The 5 Surprising Things I Haven’t Missed In Isolation

Cute hamster in tunnel.
Image from Unsplash by Zimbahcat

What’s surprised me most about this virus and its impact on my life is WHAT I HAVEN’T MISSED in isolation. While the 5 O’clock shadow above my lip is evidence of how much my body has missed the minimal amount of upkeep it demands – there’s loads of stuff I thought my happiness depended upon that I haven’t missed of all.

Obviously, I’ve missed certain elements of my life – going to restaurants, weekends away, and trips to the movies, to name a few – but what this virus has gifted me is a window to put into perspective what’s truly important in my life and what isn’t.

Below are 5 surprising things I haven’t missed in isolation:

1. People

FRIENDS, before you rush to Facebook to unfriend me, hear me out. Because I’m not talking about people per se, I’m talking about people I don’t really know that I’m forced to mix with at large social events or in the work environment. You see, one of the chronic sides to my anxiety is my social anxiety, which I’m sure is not that obvious to most people – because I’m a professional at disguising it, AKA an alcoholic – but it’s a problem that explains why a big part of me is loving this excuse not to leave the house right now.

Don’t get me wrong, I haven’t become a recluse in isolation whose only source of happiness comes from her dog and bullying her husband – I’ve been working my butt off within the four walls of our home – but I think the extra enthusiasm for work has derived from my contentment at being alone, rather than under the gaze of others.

The work required to socialise is what kills me, i.e. the diplomacy required to fit everyone in and not offend anyone. So while I’ve kept myself busy during this time, I’ve not missed being socially busy and I’ve embraced the extra time and energy to pour into projects I WANT TO DO that I’ve had to put on the back burner in the past.

2. Shopping

There’s not much point in clothes shopping when there’s nowhere to go – not that that stopped me before – but on the rare occasion I’ve visited the mall for “essentials”, I’ve discovered that my desire to shop has all but disappeared – cue fist pump from hubby. Materialism really does feel unessential right now.

And it’s nothing to do with not having the cash to splash, it’s about that change in my priorities again. I used to waste hours at the mall, trying to live up to unrealistic expectations that now seen ridiculous. Like many women, treating myself and spending compulsively used to make me feel better about myself – now I wonder why.

3. My Anxiety

This is a strange one when governments around the world are preparing for a mental health emergency, but it makes complete sense to me. Aside from the ramifications of certain domestic triggers (hmmm…), my anxiety hasn’t been exacerbated by COVID-19 – if anything it has reduced, and recent research in Japan confirms that I’m not alone. This may be because triggers such as work have been removed, or it may be (my theory) that the threat of the virus trumps most of the fears anxious people like me ruminate about on a daily basis. COVID-19 is the disaster of epic proportions we over-thinkers have been waiting for our whole lives, and now it’s here it feels somehow more tangible. It’s like looking the enemy in the eye.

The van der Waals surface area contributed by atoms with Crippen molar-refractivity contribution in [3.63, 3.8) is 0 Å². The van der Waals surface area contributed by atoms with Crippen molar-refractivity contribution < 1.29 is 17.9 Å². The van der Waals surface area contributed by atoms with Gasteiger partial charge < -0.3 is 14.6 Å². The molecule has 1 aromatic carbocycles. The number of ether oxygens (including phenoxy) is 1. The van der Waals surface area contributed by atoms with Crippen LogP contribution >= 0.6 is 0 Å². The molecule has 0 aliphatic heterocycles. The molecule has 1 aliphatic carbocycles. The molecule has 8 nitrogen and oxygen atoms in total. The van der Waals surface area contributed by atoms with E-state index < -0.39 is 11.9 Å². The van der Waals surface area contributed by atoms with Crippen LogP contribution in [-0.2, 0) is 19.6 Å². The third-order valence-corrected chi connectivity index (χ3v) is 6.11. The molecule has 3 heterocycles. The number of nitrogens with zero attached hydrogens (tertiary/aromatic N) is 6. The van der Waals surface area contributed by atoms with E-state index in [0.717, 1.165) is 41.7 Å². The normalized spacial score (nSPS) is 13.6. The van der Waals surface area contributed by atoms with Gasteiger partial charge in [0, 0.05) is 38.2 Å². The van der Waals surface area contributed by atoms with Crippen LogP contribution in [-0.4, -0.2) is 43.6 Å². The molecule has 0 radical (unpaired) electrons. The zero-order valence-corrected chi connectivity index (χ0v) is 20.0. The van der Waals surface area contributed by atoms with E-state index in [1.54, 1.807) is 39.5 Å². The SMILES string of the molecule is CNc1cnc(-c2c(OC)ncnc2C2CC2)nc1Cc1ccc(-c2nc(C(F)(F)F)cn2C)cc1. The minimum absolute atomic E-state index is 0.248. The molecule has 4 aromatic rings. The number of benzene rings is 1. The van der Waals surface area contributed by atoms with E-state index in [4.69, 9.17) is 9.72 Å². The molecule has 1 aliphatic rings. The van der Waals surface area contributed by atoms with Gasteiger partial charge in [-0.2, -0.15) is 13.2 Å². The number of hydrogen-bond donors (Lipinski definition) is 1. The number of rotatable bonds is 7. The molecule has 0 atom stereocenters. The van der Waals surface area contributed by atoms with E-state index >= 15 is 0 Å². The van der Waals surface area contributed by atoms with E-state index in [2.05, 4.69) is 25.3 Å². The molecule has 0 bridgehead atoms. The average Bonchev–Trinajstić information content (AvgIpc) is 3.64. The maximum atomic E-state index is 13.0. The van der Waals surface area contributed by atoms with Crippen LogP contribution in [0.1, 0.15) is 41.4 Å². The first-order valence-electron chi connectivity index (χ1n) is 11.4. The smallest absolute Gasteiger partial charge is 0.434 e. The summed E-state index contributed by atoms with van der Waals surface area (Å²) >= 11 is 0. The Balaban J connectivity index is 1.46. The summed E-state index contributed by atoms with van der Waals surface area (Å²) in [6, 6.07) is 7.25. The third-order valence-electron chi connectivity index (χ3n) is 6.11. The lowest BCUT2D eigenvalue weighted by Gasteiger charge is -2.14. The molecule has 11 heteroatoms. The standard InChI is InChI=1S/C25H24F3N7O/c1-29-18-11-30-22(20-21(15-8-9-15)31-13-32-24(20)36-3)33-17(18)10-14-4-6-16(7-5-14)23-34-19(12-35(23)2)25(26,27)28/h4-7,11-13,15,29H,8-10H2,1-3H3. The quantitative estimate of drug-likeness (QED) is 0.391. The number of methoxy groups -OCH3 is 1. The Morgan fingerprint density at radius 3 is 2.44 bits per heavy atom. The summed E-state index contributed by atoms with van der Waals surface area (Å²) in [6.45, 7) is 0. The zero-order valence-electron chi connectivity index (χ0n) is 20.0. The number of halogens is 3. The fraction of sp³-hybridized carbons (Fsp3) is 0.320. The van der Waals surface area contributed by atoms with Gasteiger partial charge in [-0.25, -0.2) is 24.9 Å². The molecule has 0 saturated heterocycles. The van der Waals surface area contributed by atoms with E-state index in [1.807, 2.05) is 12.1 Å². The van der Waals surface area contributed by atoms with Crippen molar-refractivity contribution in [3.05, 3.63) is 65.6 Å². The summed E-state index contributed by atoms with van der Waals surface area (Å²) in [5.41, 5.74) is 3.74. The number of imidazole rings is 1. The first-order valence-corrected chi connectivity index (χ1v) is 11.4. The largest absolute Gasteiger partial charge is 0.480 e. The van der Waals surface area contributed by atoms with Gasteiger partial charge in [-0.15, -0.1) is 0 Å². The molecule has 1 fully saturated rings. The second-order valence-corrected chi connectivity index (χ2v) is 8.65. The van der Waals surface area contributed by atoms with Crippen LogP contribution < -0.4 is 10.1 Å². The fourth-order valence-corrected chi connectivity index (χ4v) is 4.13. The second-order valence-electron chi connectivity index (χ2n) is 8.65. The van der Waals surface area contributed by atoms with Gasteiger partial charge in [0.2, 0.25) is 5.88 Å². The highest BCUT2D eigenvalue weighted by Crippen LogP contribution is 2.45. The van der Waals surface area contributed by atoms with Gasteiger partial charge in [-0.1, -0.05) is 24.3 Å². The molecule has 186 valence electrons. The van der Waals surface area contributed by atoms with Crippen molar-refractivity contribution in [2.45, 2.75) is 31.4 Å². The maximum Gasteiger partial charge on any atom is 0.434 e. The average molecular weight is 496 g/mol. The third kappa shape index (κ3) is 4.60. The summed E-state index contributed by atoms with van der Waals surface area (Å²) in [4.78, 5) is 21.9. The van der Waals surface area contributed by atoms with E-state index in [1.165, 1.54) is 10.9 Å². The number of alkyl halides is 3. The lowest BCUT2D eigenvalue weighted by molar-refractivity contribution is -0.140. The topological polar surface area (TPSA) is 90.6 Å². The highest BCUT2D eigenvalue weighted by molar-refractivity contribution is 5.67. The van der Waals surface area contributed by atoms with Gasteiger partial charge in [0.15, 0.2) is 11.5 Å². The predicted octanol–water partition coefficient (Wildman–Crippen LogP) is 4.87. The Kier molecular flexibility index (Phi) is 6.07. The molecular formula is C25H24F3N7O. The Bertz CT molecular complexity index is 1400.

Added to which, health anxiety simply isn’t an option right now – I mean, NO-ONE in their right mind wants to end up in the ER at the moment, right? On the personal front, while having Kurt back at home has added some tensions, it has also removed the fear those calls in the middle of the night caused. Enabling or not, it is much easier to support him during this pandemic under our own roof.

4. “The Treadmill”

The treadmill issue ties in with people and my anxiety. While I like my routine, I don’t necessarily enjoy all of the functions on my personal treadmill. At fifty-four, I’m still trying to shape my life into the one I want i.e. working for myself (preferably from home); and doing something I feel passionately about that scales well with my work-life balance. This break from certain outside pressures has paused the tension that usually mounts. It has provided me the opportunity to step back and do exactly what I want for a short space of time, when I want to. I’ve been able to step off the treadmill and roll around in the bedding.

5. The Weight Of Expectation

I am aware that it is my personal responsibility to control the weight of expectation I feel – or so my therapist says. Everyone wants to succeed, but for those of us who measure success in terms of work- life balance rather than financial reward, that weight of expectation can feel heavier and be difficult to keep in proportion. This difficulty is interlinked with my anxiety and I can only describe it as needing to nail everything, to be there for everyone, not to let anyone down even if when I’m drowning. With less expectation, my head has bobbed back to the surface of the water again.

Of course, these thoughts may just be symptomatic of middle age